Typically, lenders prefer to see 12 to 24 months of payments to one or more major credit providers such as a mortgage, car loan/lease, Visa, or MasterCard. Store credit cards will carry less weight. If you are new to establishing a credit rating, you may want to start applying for credit with a major credit provider such as a Visa or Discover Card. Initially, your credit limits may be lower, but they will gradually increase over time with a good payment history. In some cases, a creditor may request you add a co-signer or co-borrower if you don’t have a lot of established credit.

Additional components included on a credit report that can have an adverse effect are:

Public records: This area will report public items such as bankruptcies, foreclosures, or tax liens.

Collection accounts: The most common collections are medical bills or other bills that a bill collector or creditor can place on your report for past due payments.

Charge offs: These will occur for credit cards that have fallen beyond the window of repayment. The remaining balance will show as an arrearage which will adversely affect your credit and your scores.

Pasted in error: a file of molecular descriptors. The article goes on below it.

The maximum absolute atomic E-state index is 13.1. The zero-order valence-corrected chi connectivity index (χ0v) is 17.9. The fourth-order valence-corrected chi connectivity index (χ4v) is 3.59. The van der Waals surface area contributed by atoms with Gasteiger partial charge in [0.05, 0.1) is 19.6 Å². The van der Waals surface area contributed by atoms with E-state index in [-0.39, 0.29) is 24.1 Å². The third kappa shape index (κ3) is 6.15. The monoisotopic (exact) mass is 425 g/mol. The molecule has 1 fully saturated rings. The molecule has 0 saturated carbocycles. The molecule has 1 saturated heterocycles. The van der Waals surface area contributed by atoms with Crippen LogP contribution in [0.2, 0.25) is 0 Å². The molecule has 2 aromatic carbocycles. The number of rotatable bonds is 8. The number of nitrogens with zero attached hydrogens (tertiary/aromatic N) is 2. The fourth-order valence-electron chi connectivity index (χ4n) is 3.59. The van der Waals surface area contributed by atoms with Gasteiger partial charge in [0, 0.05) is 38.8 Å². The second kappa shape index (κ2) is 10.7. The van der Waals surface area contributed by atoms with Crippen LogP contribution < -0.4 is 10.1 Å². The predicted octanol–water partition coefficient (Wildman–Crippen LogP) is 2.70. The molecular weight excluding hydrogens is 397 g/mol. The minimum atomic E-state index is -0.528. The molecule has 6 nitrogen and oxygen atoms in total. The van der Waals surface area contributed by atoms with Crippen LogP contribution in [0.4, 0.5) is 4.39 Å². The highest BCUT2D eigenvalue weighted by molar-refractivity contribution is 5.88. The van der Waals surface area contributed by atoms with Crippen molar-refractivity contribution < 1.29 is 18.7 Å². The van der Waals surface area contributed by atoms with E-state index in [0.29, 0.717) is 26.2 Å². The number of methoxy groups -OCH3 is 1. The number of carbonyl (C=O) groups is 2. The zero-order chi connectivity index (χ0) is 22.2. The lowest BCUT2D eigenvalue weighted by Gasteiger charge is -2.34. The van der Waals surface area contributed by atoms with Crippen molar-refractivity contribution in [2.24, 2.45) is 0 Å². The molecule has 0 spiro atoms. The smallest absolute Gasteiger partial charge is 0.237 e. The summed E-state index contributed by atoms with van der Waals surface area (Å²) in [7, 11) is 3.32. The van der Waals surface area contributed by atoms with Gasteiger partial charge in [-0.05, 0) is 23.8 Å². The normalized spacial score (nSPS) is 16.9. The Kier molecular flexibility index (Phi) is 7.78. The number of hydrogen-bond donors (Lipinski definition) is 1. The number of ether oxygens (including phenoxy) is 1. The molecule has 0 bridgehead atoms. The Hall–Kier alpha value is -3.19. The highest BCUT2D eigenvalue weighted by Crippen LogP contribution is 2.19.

Credit inquiries: Inquires pulled in a certain timeframe usually won’t hurt your credit score, however, multiple inquires over longer periods of time could affect your credit. Excessive inquiries can cause a red flag for lenders looking to provide financing for you.

Bottom line: Establishing a credit history is not hard, but it takes a little time to build. Start with one or two credit cards, make timely payments, and build from there.

Source: Mortgage Market Guide

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February 2021 Market Report

Homes for sale down. Pending sales flat for first time since May 2020

MINNEAPOLIS (March 10, 2021) — Demand remained high in the Minnesota housing market in February as homebuyers competed with multiple offers for diminishing housing stock. Closed sales were up +5.8% over last year, but new listings sank -14.8%.  Since last May, pending sales fell flat for the first time and were down -0.8% from February 2020. Adding to the pressure, homes for sale fell 51.6%, the largest decrease in a year. Shrinking inventory defined this seller’s market, pushing the median sales price up +10.6% to $282,000. Days on the market retracted by -25.47% over last year, down to just 47 days. Correspondingly, homes received 99.0% of the original price received, a +2.3% increase over last year.